I received a re-post of an article that appeared on Baseball Life that really got me thinking. I’ll summarize it but here is the link:
https://www.sperrybaseballlife.com/stay-at-17-inches/ .
Its really worth the time if you have the opportunity. Its about a speech that retired Cal Poly Pomona baseball coach, John Scolinos made in 1996. Mr Scolinos appeared on stage with a home plate on a string hanging from his neck. He spoke for 25 minutes never mentioning his unique accessory. Most of the audience had some doubts about his mental health until he finally addressed the elephant in the room. He asked  any Little League coaches in the room to raise their hands. He then asked one of those with uplifted hands how wide the plate was. Someone finally answered 17 inches. He repeated this process going all the way to the Major League professional level. The answer was the same through all the levels- 17 inches. He went on to explain that if a pitcher can’t throw a pitch consistently within that 17 inches that they wouldn’t be successful no matter what level they were playing.
He further explained that home plate wasn’t widened to accommodate those who were unable to throw strikes. From there, Mr Scolinos spoke about accountability and not changing standards to reward mediocrity. As I said earlier, the review of his speech is definitely worth a click.
I won’t go into a rant how we have become a society that applauds mediocrity with participation awards but this article did sound an alarm about how we have changed our standards to the point where most aspire to be only OK.

I’ll admit that one of my favorite commercials is the ATT tattoo one about OK is not OK for a wireless network. (Here is a link if you have not seen it:

https://www.youtube.com/watch?v=ClXfWgKAIEI
I can’t help but laugh every time I hear the tattoo artist makes statements to the nervous young man like : “I’m one of the tattoo artist in the city.” and ” Relax, it’s going to look OK.” and finally when the young man asks if isn’t the artist going to draw the design first, the tattooist replies, “Stay in your lane, Bro”.  Nothing he says speaks to an effort to strive for excellence in his work.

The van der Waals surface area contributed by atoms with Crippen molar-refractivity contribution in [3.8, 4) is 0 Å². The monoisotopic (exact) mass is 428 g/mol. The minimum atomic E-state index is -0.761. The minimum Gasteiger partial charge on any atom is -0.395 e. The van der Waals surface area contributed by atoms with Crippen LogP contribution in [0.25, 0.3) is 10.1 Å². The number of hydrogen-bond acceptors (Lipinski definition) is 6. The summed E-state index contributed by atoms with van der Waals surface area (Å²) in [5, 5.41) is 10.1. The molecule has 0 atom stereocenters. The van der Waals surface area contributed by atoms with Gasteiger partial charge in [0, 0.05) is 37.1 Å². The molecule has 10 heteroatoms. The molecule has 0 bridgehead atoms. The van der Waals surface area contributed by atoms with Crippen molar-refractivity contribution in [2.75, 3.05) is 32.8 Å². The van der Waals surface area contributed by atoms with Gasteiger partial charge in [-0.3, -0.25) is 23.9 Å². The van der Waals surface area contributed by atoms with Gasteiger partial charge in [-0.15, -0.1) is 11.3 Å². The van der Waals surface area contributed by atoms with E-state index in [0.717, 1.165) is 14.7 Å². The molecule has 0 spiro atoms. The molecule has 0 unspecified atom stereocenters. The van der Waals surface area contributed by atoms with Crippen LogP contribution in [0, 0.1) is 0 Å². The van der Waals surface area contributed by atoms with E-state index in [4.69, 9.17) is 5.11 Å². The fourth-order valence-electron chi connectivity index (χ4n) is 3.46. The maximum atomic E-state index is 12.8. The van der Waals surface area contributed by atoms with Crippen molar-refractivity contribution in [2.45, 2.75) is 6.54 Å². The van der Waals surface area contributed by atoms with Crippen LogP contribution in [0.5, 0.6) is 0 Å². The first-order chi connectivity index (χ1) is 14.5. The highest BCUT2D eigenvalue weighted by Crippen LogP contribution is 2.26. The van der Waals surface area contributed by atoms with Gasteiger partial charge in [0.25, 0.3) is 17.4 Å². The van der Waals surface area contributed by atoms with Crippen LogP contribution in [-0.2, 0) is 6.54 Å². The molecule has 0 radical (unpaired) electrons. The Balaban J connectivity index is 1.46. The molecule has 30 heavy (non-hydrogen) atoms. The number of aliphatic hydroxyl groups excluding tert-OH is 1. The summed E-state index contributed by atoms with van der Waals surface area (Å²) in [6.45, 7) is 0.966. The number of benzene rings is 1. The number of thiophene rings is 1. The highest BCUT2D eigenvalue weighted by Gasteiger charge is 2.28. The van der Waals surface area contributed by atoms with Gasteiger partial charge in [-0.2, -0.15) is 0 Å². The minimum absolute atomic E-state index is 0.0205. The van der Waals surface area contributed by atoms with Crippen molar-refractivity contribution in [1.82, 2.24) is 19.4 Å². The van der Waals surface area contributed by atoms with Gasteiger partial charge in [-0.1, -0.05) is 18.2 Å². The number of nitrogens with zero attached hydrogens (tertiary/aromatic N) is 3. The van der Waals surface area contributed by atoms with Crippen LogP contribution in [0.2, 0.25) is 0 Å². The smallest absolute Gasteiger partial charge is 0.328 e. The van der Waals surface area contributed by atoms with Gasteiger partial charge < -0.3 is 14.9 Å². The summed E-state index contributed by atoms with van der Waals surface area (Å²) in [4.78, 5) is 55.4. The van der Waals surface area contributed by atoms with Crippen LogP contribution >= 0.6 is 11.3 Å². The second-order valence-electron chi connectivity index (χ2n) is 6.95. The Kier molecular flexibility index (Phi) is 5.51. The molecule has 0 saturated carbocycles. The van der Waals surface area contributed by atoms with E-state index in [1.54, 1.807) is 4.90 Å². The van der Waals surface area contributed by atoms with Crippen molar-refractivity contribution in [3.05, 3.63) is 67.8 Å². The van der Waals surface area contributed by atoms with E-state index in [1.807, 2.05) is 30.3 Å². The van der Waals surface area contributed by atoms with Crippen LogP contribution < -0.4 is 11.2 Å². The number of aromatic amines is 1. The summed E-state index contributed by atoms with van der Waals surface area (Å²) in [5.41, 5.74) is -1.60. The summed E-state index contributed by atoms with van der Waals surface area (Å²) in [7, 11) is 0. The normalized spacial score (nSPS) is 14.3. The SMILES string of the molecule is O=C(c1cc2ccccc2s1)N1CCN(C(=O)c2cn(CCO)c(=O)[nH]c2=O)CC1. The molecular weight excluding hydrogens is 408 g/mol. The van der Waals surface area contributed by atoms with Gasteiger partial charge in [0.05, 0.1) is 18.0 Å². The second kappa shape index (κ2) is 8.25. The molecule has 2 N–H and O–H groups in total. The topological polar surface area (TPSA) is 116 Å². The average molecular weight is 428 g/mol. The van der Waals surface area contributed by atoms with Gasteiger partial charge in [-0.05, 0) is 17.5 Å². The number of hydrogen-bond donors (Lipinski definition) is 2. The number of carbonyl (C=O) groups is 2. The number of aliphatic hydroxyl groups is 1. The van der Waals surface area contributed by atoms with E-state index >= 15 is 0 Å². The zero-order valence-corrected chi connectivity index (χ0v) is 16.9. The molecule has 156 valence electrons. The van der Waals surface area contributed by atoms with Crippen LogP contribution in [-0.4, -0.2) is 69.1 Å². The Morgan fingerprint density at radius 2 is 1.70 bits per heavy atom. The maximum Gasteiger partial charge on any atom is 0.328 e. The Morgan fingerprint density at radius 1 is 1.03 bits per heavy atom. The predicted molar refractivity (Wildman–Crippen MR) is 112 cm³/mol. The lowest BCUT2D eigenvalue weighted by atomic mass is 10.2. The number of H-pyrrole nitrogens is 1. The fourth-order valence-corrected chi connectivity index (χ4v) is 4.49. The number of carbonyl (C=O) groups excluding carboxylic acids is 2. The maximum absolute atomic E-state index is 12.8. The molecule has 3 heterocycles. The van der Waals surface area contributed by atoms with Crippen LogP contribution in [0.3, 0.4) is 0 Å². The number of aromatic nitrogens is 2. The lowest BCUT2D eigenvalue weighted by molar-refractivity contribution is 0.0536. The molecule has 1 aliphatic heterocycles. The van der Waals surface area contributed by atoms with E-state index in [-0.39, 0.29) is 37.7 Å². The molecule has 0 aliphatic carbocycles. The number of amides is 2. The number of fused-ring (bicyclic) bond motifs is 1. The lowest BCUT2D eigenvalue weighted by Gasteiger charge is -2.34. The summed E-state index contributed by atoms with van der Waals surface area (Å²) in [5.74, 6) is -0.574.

Needless to say, this tattoo parlor would probably not receive very high ratings on Yelp but unfortunately it may be a case of art imitating life.

I’ll try not to get up my soap box but I fear that we are headed for trouble when OK becomes the gold standard so someone won’t feel bad if they don’t make it. Changing standards to fit the culture isn’t the answer.

My wife sews and she knows how much a yard of material is. Before a standard was set, a yard was determined to be the length of the king’s arm from finger tip to shoulder. The buyer hoped the king was a Shaquille O’Neal type where the seller was hoping for more of a Tom Thumb type. Now Sherry knows exactly how much material she’ll get when she goes to the cutting counter.

We had an adjustable basketball goal when our kids were growing up. I would often crank it down to a level where I could dominate dunking the ball at will. My kids couldn’t understand why I couldn’t do it on a regulation rim.  I changed the standard so that it appeared that I was better than I was.  Instead of being ready for Hoosiers, I was, in actuality, the stereotype  for White Men Can’t Jump.  Standards aren’t really standards if they constantly change.

Now its time to climb down off my soap box and stay in my lane.  I can’t control others but I can determine when OK is enough and when it is not for me.

I have my last physical therapy session this week for my rehab from my surgery.  As well as I’ve done so far, after walking with my wife and our dog last night, it became quickly apparent that my leg is only OK with still a long way to go.  I don’t want to be satisfied with only OK; I want to be at least the level I was before the injury if not better.

On the other hand I sometimes rate myself as an OK christian when I take a look around at others. That’s the problem.  When I compare myself to others, I’m lowering the standard.  Jesus is our example.  Even aspiring to be like godly Christians falls so far short of the standard that God expects. God, through Jesus gave His best.   I’m a sinner so I will always fall short but that doesn’t mean I should stop trying or lower the standard by making excuses so that I can feel good about where I stand.  Thankfully, I can depend on the fact that I’m not judged on my righteousness but His.

That’s why I’m so thankful that Jesus is always the same.  He promises to always be with us, even to the end of the age. One of my favorite verses is:

Jesus Christ is the same yesterday, today, and forever.
He is a standard that will never change, never fail.  He is not dependent on culture, political correctness, or popular opinion.